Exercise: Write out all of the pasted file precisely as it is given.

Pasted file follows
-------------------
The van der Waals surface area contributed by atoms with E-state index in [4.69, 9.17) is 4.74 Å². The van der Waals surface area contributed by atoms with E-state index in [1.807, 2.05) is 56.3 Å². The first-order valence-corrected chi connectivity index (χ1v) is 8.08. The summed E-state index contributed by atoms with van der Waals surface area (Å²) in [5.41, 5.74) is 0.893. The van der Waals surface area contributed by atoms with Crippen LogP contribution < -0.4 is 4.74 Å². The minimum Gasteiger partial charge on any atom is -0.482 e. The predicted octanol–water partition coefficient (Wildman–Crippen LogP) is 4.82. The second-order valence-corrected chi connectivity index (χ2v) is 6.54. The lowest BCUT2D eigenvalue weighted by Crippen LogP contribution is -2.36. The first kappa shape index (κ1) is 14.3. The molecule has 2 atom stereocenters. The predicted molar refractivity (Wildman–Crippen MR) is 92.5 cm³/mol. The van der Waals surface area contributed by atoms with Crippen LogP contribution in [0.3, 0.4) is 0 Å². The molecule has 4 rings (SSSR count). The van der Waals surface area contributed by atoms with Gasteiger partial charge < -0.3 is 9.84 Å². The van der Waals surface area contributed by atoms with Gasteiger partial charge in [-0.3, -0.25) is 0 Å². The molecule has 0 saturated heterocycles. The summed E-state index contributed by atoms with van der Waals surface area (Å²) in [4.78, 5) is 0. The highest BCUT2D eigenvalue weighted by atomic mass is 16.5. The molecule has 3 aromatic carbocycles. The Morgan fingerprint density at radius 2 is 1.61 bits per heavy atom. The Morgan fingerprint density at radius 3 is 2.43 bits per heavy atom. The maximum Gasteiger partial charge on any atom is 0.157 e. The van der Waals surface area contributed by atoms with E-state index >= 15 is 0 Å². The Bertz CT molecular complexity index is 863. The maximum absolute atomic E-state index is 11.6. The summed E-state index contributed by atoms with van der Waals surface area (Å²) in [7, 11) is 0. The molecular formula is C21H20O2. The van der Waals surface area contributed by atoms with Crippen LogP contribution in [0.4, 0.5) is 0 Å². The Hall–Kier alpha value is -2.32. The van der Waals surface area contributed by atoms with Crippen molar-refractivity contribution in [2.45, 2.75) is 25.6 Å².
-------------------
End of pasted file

The van der Waals surface area contributed by atoms with E-state index in [4.69, 9.17) is 4.74 Å². The van der Waals surface area contributed by atoms with E-state index in [1.807, 2.05) is 56.3 Å². The first-order valence-corrected chi connectivity index (χ1v) is 8.08. The summed E-state index contributed by atoms with van der Waals surface area (Å²) in [5.41, 5.74) is 0.893. The van der Waals surface area contributed by atoms with Crippen LogP contribution < -0.4 is 4.74 Å². The minimum Gasteiger partial charge on any atom is -0.482 e. The predicted octanol–water partition coefficient (Wildman–Crippen LogP) is 4.82. The second-order valence-corrected chi connectivity index (χ2v) is 6.54. The lowest BCUT2D eigenvalue weighted by Crippen LogP contribution is -2.36. The first kappa shape index (κ1) is 14.3. The molecule has 2 atom stereocenters. The predicted molar refractivity (Wildman–Crippen MR) is 92.5 cm³/mol. The van der Waals surface area contributed by atoms with Crippen LogP contribution in [0.3, 0.4) is 0 Å². The molecule has 4 rings (SSSR count). The van der Waals surface area contributed by atoms with Gasteiger partial charge < -0.3 is 9.84 Å². The van der Waals surface area contributed by atoms with Gasteiger partial charge in [-0.3, -0.25) is 0 Å². The molecule has 0 saturated heterocycles. The summed E-state index contributed by atoms with van der Waals surface area (Å²) in [4.78, 5) is 0. The highest BCUT2D eigenvalue weighted by atomic mass is 16.5. The molecule has 3 aromatic carbocycles. The Morgan fingerprint density at radius 2 is 1.61 bits per heavy atom. The Morgan fingerprint density at radius 3 is 2.43 bits per heavy atom. The maximum Gasteiger partial charge on any atom is 0.157 e. The van der Waals surface area contributed by atoms with E-state index >= 15 is 0 Å². The Bertz CT molecular complexity index is 863. The maximum absolute atomic E-state index is 11.6. The summed E-state index contributed by atoms with van der Waals surface area (Å²) in [7, 11) is 0. The molecular formula is C21H20O2. The van der Waals surface area contributed by atoms with Crippen LogP contribution in [0.4, 0.5) is 0 Å². The Hall–Kier alpha value is -2.32. The van der Waals surface area contributed by atoms with Crippen molar-refractivity contribution in [2.45, 2.75) is 25.6 Å².